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Legislative Assembly for the ACT: 2001 Week 2 Hansard (28 February) . . Page.. 375 ..

MR STEFANIAK (continuing):

expenditure of many millions of dollars on things that are simply not necessary. That money would be better spent on other educational outcomes.

We have operated in the way we have in this territory for many years and have done so very successfully. We now have a situation which has developed over the last two years largely as a result of just one school having a beef over something which it wants the department to fund. I am mindful of the need to do what I can realistically to help the school, and I will do so. But we also have a very good system of school-based management which has been working exceptionally well in our schools and which, if this motion was taken to its logical extreme, would be overturned. I do not necessarily think that that would be in anyone's real interest.

MRS BURKE (12.11): Mr Speaker, I must say that I was saddened and appalled to see schoolchildren being drawn into this matter and used in such a blatantly political way. We all saw them when they appeared on the television news reports in Canberra last Friday. Mr Berry and Mr Osborne were evidently parading in front of the cameras with a backdrop of approximately 15 children and some parents, complaining about alleged high temperatures at one school in Canberra.

I note that there are over 200 children in demountable classrooms at Gordon Primary School. What level of support is there within the entire community for this protest action? I congratulate those parents who refused to allow their children to be used as political footballs. I am saddened to know that Mr Berry and Mr Osborne support such activities involving our children. I believe that it is inappropriate and unacceptable.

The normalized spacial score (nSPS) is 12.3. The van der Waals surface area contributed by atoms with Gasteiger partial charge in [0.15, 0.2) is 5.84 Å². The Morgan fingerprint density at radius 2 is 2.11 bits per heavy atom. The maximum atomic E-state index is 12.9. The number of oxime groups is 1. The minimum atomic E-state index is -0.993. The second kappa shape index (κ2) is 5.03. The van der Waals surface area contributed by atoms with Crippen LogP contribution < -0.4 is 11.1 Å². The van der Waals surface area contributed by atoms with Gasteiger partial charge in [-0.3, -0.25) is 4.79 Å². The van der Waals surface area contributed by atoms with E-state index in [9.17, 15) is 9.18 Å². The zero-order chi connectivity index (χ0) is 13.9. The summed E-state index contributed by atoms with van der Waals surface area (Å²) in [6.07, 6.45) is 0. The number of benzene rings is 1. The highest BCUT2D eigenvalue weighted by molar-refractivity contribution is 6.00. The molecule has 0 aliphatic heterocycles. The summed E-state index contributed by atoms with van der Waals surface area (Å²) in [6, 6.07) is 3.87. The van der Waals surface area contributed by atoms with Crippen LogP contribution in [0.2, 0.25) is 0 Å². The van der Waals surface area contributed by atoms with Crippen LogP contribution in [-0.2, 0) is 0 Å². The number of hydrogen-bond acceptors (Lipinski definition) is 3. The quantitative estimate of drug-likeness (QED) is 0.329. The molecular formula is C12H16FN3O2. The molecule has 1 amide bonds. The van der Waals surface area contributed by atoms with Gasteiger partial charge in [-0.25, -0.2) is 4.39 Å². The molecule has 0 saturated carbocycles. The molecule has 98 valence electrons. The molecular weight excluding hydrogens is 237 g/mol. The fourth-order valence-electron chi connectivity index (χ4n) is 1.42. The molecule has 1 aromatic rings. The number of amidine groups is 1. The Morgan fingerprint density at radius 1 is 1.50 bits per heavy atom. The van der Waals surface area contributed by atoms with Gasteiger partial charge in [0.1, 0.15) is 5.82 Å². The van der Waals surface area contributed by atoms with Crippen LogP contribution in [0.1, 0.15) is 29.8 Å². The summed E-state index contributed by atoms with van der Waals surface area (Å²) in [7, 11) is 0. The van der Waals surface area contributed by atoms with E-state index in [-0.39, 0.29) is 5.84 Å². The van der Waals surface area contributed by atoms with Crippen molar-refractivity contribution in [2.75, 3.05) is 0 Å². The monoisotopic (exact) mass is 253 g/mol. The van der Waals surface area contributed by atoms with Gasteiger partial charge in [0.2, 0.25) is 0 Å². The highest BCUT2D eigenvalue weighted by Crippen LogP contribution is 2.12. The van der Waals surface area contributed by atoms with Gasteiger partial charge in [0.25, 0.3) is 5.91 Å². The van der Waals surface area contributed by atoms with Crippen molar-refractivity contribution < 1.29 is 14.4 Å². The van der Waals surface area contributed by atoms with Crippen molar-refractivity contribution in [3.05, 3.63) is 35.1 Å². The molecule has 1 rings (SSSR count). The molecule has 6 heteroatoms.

I saw mothers rabble-rousing the children and heckling the minister on an issue which has been raised by no other school in Canberra. We have almost 100 schools in Canberra. About 125 classes are conducted in demountable buildings at those schools, as we have just heard. A further 12 preschools also use demountables. Is it not odd, Mr Speaker, that only one school and one other individual have raised this issue about temperatures this summer? Isn't it odd also that Theodore Primary School and Stromlo school have provided airconditioning in specific demountable classes from their own school-based management funding?

I have been advised that Hall Primary School has spent around $34,000 of its school-based management money over time on airconditioning. What this says to me, Mr Speaker, is that the whole issue of temperature management in our schools is one which should be handled and has been up to now within the school and its broader community. Schools receive substantial funding-all up it is about $27 million annually-to make arrangements and management decisions about the needs of the students and staff and the physical infrastructure of their schools.

In fact, Mr Speaker, a parent of a student at Gordon primary refused to allow his child to attend on the day-he kept the child at home-and added that most parents realise that issues like this were for the whole of the school community to approach and many parents worked hard to raise funds for things other than direct education for their children. Indeed, school boards comprising principals, staff, parents, representatives and community members are tasked with making these kinds of decisions. They have access to expert advice from the Department of Education and Community Services, particularly when it comes to technical matters such as information technology, building

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